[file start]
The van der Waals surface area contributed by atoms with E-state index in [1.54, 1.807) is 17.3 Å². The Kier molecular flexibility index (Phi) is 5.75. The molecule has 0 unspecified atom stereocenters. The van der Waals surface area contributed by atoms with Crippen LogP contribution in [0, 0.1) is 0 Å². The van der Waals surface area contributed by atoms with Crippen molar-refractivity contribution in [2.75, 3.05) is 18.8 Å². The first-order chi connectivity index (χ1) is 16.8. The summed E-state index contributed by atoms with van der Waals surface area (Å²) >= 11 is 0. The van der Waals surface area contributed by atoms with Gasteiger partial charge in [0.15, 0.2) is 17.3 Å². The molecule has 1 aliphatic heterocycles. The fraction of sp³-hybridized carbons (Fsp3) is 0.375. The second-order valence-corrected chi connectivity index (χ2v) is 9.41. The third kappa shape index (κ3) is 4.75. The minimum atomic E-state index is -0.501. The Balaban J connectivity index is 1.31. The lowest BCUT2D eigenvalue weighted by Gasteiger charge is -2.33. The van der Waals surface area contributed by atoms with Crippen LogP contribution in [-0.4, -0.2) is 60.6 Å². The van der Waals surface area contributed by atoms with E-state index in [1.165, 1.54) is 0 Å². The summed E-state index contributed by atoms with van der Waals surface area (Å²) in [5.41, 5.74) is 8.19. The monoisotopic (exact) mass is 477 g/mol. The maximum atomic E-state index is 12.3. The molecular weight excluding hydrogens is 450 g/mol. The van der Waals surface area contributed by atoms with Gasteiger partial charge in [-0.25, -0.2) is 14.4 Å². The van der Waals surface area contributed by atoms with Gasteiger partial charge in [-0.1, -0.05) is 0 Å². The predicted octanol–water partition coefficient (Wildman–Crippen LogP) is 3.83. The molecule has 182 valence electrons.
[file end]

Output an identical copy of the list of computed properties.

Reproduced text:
The van der Waals surface area contributed by atoms with E-state index in [1.54, 1.807) is 17.3 Å². The Kier molecular flexibility index (Phi) is 5.75. The molecule has 0 unspecified atom stereocenters. The van der Waals surface area contributed by atoms with Crippen LogP contribution in [0, 0.1) is 0 Å². The van der Waals surface area contributed by atoms with Crippen molar-refractivity contribution in [2.75, 3.05) is 18.8 Å². The first-order chi connectivity index (χ1) is 16.8. The summed E-state index contributed by atoms with van der Waals surface area (Å²) >= 11 is 0. The van der Waals surface area contributed by atoms with Gasteiger partial charge in [0.15, 0.2) is 17.3 Å². The molecule has 1 aliphatic heterocycles. The fraction of sp³-hybridized carbons (Fsp3) is 0.375. The second-order valence-corrected chi connectivity index (χ2v) is 9.41. The third kappa shape index (κ3) is 4.75. The minimum atomic E-state index is -0.501. The Balaban J connectivity index is 1.31. The lowest BCUT2D eigenvalue weighted by Gasteiger charge is -2.33. The van der Waals surface area contributed by atoms with Crippen LogP contribution in [-0.4, -0.2) is 60.6 Å². The van der Waals surface area contributed by atoms with E-state index in [1.165, 1.54) is 0 Å². The summed E-state index contributed by atoms with van der Waals surface area (Å²) in [5.41, 5.74) is 8.19. The monoisotopic (exact) mass is 477 g/mol. The maximum atomic E-state index is 12.3. The molecular weight excluding hydrogens is 450 g/mol. The van der Waals surface area contributed by atoms with Gasteiger partial charge in [-0.25, -0.2) is 14.4 Å². The van der Waals surface area contributed by atoms with Gasteiger partial charge in [-0.1, -0.05) is 0 Å². The predicted octanol–water partition coefficient (Wildman–Crippen LogP) is 3.83. The molecule has 182 valence electrons.